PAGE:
By TREVOR HOGG
Images courtesy of Domee Shi and Disney/Pixar.
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By TREVOR HOGG
Images courtesy of Domee Shi and Disney/Pixar.
Matriarchs have a dominant thematic presence for Domee Shi, whether it be her Oscar-winning short Bao or feature directorial debut Turning Red. The former imagines a son as a rebellious Chinese soup dumpling who gets consumed by his mother while the latter has a female tweenager contending with the onset of puberty and a matriarchal family secret. As for what her muse thinks of the cinematic portrayals and whether the experience has been therapeutic for mother and daughter, Shi responds, “It has been therapeutic for me! My mom is flattered and proud, but I remember when we invited her and my dad to the premiere of Turning Red, it took her a day to process the movie. She said, ‘I really like it.’ Then the next morning we were texting and she asked, ‘Was I a good mother?’ I said, ‘Of course you were. I wouldn’t be here without you being you.’ My dad was jealous and asked, ‘When are you going to make something about me and you?’”
Shi’s father was a college professor of fine arts and landscape painter in China. “I fought with my dad more about art because he was my art tutor early on and encouraged me to practice painting and drawing every day. As a teenager, we would go to a drawing class and sketch naked people side by side. Then we would go home and he would make me lay out all of my drawings on the floor and critique them one by one like a firing squad! His motto for me growing up was ‘No pain, no gain.’ Then my mother’s motto for me was, ‘Listen to mother or you will suffer!’ I feel like those two mottos have merged together and created me.” Born in Chongqing, China, her parents left for Canada two years later and settled in Toronto, Ontario, which is proudly on display in Bao and Turning Red. “I went back to China with my mom for half a year when I was six years old,” Shi recalls. “We stayed with my grandma and uncle who lived behind a temple – that was the inspiration for the temple setting in Turning Red. The last time I went back was in 2015 to see my grandma who is still alive and kicking. She just celebrated her 96th birthday.”
Personal memories were relied upon to reconstruct Toronto in 2002 for Turning Red. “It was more about creating the feeling of growing up in Toronto in the 2000s versus photo-accurate details,” Shi explains. “Because of the pandemic, the crew never got to take that research trip. I wanted it to feel like how Mei would see the city growing up, so we amped up all of the colors to make it dreamy, colorful, young and fresh. I have so much nostalgia for that era in Toronto. We had to include the SkyDome.” In reference to the major league baseball team, an actual Blue Jay makes an appearance with the sports stadium in the background. “In the script it was a bird, and we repurposed the Blue Jay from the Up Disney+ series Dug Days.” Meilin Lee in Turning Red is essentially the cinematic personification of her 13-year-old self. “About 70% to 80% of her is me. I was never obsessed with a boy band but all of my classmates and friends were. I was even more nerdy than her! I felt like I had to tone down the nerdiness. My 4*Town [hit ‘00s boy band] was Harry Potter. My friends and I would run to get in line to watch the movie or get the latest book, draw fan art and write fan fiction.”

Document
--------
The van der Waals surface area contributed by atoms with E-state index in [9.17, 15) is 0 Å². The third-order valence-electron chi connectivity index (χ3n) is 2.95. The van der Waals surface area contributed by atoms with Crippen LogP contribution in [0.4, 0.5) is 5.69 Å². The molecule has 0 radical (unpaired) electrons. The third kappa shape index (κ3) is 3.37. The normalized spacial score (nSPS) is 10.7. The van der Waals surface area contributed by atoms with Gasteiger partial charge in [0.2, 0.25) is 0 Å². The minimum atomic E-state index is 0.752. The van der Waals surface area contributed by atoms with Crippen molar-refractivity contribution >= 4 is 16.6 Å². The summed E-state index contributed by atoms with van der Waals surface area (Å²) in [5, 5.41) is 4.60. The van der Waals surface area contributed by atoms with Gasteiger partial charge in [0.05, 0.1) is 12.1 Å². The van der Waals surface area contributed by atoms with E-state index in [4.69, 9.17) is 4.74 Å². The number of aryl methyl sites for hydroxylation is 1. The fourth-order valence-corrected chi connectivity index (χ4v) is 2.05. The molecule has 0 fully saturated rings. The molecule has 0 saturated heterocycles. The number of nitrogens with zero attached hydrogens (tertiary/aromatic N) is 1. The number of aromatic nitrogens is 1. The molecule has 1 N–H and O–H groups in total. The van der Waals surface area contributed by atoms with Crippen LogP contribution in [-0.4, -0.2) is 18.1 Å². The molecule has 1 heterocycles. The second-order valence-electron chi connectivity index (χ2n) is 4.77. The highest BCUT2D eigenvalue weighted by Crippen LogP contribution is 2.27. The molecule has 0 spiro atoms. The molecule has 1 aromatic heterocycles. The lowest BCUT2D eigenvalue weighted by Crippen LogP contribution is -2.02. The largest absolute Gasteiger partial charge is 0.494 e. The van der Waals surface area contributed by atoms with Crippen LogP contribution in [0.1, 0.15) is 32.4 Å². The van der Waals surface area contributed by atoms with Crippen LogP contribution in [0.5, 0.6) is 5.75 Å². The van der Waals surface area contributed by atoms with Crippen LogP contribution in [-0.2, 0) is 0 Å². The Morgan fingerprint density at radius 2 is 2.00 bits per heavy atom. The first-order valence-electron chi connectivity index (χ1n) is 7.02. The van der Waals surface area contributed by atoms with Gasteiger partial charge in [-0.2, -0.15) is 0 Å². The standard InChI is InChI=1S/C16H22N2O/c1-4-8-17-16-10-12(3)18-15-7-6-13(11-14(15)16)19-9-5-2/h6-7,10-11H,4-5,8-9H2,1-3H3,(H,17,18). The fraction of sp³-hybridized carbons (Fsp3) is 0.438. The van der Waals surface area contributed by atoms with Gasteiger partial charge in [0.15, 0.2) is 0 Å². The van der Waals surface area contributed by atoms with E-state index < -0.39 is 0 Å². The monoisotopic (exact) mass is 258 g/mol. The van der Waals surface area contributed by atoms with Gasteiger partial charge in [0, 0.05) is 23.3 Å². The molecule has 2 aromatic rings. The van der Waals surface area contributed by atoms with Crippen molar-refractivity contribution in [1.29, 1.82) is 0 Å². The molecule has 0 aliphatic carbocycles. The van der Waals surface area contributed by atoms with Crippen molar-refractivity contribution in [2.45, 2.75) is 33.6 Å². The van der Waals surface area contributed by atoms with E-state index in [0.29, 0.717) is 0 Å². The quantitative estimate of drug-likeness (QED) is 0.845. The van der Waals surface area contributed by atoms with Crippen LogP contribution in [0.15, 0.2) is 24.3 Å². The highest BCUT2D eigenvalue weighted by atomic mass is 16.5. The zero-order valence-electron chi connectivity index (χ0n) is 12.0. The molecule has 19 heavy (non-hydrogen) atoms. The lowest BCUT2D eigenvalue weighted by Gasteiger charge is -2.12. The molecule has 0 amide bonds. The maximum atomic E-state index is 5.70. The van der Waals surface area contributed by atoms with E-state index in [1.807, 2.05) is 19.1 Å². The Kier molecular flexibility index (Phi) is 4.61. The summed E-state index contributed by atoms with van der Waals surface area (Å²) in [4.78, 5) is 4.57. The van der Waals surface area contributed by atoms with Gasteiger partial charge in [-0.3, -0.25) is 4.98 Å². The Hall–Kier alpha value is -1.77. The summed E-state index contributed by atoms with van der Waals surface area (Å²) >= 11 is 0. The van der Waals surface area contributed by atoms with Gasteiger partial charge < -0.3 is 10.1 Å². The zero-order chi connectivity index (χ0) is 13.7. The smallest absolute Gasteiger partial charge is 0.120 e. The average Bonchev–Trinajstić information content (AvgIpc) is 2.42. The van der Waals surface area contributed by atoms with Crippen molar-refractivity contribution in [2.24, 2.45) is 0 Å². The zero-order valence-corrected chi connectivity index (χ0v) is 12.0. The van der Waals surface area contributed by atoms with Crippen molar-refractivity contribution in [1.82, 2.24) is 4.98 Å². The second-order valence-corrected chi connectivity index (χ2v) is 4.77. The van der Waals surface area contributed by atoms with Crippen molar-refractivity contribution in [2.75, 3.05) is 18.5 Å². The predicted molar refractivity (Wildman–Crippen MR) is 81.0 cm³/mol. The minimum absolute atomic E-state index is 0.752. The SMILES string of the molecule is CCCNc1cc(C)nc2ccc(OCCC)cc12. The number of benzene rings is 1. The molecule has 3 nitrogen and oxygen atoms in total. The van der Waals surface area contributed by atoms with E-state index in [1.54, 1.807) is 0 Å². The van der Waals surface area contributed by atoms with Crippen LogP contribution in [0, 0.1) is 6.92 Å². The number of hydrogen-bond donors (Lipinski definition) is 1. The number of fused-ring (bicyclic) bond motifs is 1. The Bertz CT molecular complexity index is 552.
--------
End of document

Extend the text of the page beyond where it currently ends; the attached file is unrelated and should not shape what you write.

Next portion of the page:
Disney animated features from the 1990s have left a lasting impression. “Aladdin was the first VHS that my parents and I owned,” remarks Shi. “But The Lion King was the first movie I remember watching in theaters. The opening with the ‘Circle of Life’ and the sun coming up was beautiful – and the singers hitting that note, I was like, ‘This is amazing!’ I love that movie so much. I recall being really traumatized by Mufasa’s death and asking my mom to leave, which we did during ‘Hakuna Matata,’ so I never got to see the ending until a year later when I was finally brave enough to watch it on VHS.”
Art was a way to make friends at school. “I would always carry a sketchbook with me in elementary school, middle school and high school. I realized that if I showed people the drawings in my sketchbook it would get reactions out of them and they would lean in, be curious and ask me questions. That felt like a natural way for me to make friends and meet people. I quickly became the drawer in every class that I was in. I would draw a lot of fan art of TV shows, movies and books that I loved. I created my own characters in those universes. In middle school a female classmate said to me, ‘You draw so well. How much do you want if you draw me with my crush?’ I was like, ‘Oh, a dollar!’ That was when I realized I could maybe make money!”